We usually take for granted that a faun is a faun, and do not seek any proof. In this case, there is proof, although the spectator needs to discover it. Yet again, the sculptor makes things interesting and exciting. From a distance there is no indication of the faun being a faun. He could be any young man. But as you close in, you realize that there is a tiny tail sticking out of his back. The faun is a faun!

Barberini Faun - detail. Glyptothek, Munich
Barberini Faun – detail. Glyptothek, Munich

The face

One of the “boundary conditions” of this sculpture is the face of the faun.

Michelangelo: Bacchus, detail, Museo del Bargello, Firenze
Michelangelo: Bacchus, detail, Museo del Bargello, Firenze

If we look at the face of Michelangelo’s David in Bargello, we see a soft, almost feminine face.

In contrast to this, the faun is masculine and rough.

The beauty of masculinity in Hellenistic times does not require to dress it with a feminine touch.

AV001628
Michelangelo, David. Academia, Firenze.

The age

Another interesting feature of the faun is that the man is not very young, or mature.

He is a young man at the height of his youth. Contrast this with Michelangelo’s David in Florence.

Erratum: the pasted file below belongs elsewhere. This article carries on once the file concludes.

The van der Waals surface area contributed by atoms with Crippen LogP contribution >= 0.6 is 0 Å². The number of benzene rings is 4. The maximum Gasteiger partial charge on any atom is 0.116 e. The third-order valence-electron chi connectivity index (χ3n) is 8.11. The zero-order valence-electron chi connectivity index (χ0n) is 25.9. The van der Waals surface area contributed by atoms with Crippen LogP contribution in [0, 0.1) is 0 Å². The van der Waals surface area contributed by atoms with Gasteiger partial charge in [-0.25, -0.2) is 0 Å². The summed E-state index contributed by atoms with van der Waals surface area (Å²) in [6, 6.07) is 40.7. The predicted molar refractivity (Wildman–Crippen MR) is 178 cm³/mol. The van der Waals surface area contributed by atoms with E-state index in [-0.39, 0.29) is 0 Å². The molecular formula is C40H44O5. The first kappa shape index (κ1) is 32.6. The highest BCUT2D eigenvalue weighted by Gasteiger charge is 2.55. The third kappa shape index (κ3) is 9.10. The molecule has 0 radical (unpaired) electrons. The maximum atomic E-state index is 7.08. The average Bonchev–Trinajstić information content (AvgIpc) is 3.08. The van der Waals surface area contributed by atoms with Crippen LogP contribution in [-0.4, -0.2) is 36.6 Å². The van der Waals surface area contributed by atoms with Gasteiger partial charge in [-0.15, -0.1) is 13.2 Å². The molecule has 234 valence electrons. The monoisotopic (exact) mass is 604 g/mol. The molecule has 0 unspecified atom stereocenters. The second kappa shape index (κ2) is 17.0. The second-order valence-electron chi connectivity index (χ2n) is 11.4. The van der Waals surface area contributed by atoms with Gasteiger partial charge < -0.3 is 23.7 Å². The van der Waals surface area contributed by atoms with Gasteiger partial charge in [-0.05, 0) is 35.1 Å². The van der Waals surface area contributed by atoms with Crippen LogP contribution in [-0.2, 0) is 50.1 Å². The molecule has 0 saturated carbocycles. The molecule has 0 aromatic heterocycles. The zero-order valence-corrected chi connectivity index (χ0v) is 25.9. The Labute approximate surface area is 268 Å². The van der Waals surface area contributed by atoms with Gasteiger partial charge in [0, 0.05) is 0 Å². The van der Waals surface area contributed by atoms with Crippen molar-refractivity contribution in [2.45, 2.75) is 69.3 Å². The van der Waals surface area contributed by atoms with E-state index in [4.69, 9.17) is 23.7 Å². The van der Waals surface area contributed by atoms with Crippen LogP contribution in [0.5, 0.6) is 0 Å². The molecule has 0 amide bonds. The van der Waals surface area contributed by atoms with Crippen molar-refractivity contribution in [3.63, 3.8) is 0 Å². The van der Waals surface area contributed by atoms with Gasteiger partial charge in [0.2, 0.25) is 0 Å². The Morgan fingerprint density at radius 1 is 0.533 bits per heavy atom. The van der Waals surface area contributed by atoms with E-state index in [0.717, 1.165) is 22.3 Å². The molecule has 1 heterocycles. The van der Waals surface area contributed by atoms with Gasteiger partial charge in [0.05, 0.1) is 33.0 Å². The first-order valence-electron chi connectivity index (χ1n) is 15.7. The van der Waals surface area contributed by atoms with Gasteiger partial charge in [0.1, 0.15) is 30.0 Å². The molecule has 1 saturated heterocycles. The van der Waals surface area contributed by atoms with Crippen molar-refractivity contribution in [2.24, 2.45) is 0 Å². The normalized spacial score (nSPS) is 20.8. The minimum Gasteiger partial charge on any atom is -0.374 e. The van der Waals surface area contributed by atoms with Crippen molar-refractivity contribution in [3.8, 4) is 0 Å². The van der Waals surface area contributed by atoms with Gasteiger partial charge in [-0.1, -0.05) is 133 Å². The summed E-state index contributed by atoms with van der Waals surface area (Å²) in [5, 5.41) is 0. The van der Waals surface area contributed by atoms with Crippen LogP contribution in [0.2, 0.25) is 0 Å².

Barberini Faun - detail. Glyptothek, Munich
Barberini Faun – detail. Glyptothek, Munich

Another interesting contrast is with Rodin’s St. John.

A mature man, a body full of masculinity, but no sensuality.

Auguste Rodin, St. John the Baptist, Victoria & Albert Museum, London
Auguste Rodin, St. John the Baptist, Victoria & Albert Museum, London

Rodin seems to be so much preoccupied with the perfection of the muscle complex that he sanitizes the body, and makes it a spectacle, but not an object of desire.

The Sensual Body

The faun is a sensual being.

His body radiates raw sensuality, and dominates everything else.

In a way the sculpture is an exploration of male and human sensuality, as it emanates from the body.

Francis Bacon, Portrait of George Dyer Talking.
Francis Bacon, Portrait of George Dyer Talking.

I would also like to point out that the artist does not need to disfigure the body in order to appreciate it, like Francis Bacon did.

Bacon needs to destroy the body in order to enjoy and appreciate it.

barberini_faun9

The body is the undisputed protagonist of the Barberini Faun sculpture, and it does not need to be softened by the face, and/or the age, the instruments which the Renaissance artists used to express themselves, and the post impressionist giants deployed in their attempt to master the subject.

The predominance of the body of the Barberini Faun, makes it totally unnecessary to pay any particular attention to the genitals. as a spectator, you get the whole package, not just a part of it.

A Hellenistic Porno?

Is the Barberini Faun a pornographic sculpture?

I do no think so. On the contrary, I could argue that it is a naturalistic sculpture. If you like male bodies, you like it. If not, you like it because it gives you an appreciation of the whole body, every inch of it.

Pornography is fragmentation and disassociation. A situation where the parts do not belong anywhere, where the parts are the whole thing.